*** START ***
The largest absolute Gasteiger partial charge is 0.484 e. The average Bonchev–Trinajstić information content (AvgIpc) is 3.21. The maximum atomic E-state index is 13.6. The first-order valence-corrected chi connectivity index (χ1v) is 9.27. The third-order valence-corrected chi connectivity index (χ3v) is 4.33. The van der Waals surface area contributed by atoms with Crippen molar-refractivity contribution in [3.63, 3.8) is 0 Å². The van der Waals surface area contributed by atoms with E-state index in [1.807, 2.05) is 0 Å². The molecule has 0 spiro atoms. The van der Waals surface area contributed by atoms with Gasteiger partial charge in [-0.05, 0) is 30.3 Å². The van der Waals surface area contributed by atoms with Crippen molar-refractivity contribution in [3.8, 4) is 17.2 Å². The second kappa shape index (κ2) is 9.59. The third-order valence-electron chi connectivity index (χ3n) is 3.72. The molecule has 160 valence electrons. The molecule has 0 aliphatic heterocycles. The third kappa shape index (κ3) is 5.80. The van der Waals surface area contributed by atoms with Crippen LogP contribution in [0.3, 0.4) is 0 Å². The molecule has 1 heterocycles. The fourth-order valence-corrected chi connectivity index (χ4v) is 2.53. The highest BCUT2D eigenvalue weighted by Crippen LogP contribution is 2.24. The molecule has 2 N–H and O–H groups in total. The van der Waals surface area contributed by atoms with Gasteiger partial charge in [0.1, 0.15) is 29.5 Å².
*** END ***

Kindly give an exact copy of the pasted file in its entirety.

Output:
The largest absolute Gasteiger partial charge is 0.484 e. The average Bonchev–Trinajstić information content (AvgIpc) is 3.21. The maximum atomic E-state index is 13.6. The first-order valence-corrected chi connectivity index (χ1v) is 9.27. The third-order valence-corrected chi connectivity index (χ3v) is 4.33. The van der Waals surface area contributed by atoms with Crippen molar-refractivity contribution in [3.63, 3.8) is 0 Å². The van der Waals surface area contributed by atoms with E-state index in [1.807, 2.05) is 0 Å². The molecule has 0 spiro atoms. The van der Waals surface area contributed by atoms with Gasteiger partial charge in [-0.05, 0) is 30.3 Å². The van der Waals surface area contributed by atoms with Crippen molar-refractivity contribution in [3.8, 4) is 17.2 Å². The second kappa shape index (κ2) is 9.59. The third-order valence-electron chi connectivity index (χ3n) is 3.72. The molecule has 160 valence electrons. The molecule has 0 aliphatic heterocycles. The third kappa shape index (κ3) is 5.80. The van der Waals surface area contributed by atoms with Crippen LogP contribution in [0.3, 0.4) is 0 Å². The molecule has 1 heterocycles. The fourth-order valence-corrected chi connectivity index (χ4v) is 2.53. The highest BCUT2D eigenvalue weighted by Crippen LogP contribution is 2.24. The molecule has 2 N–H and O–H groups in total. The van der Waals surface area contributed by atoms with Gasteiger partial charge in [0.1, 0.15) is 29.5 Å².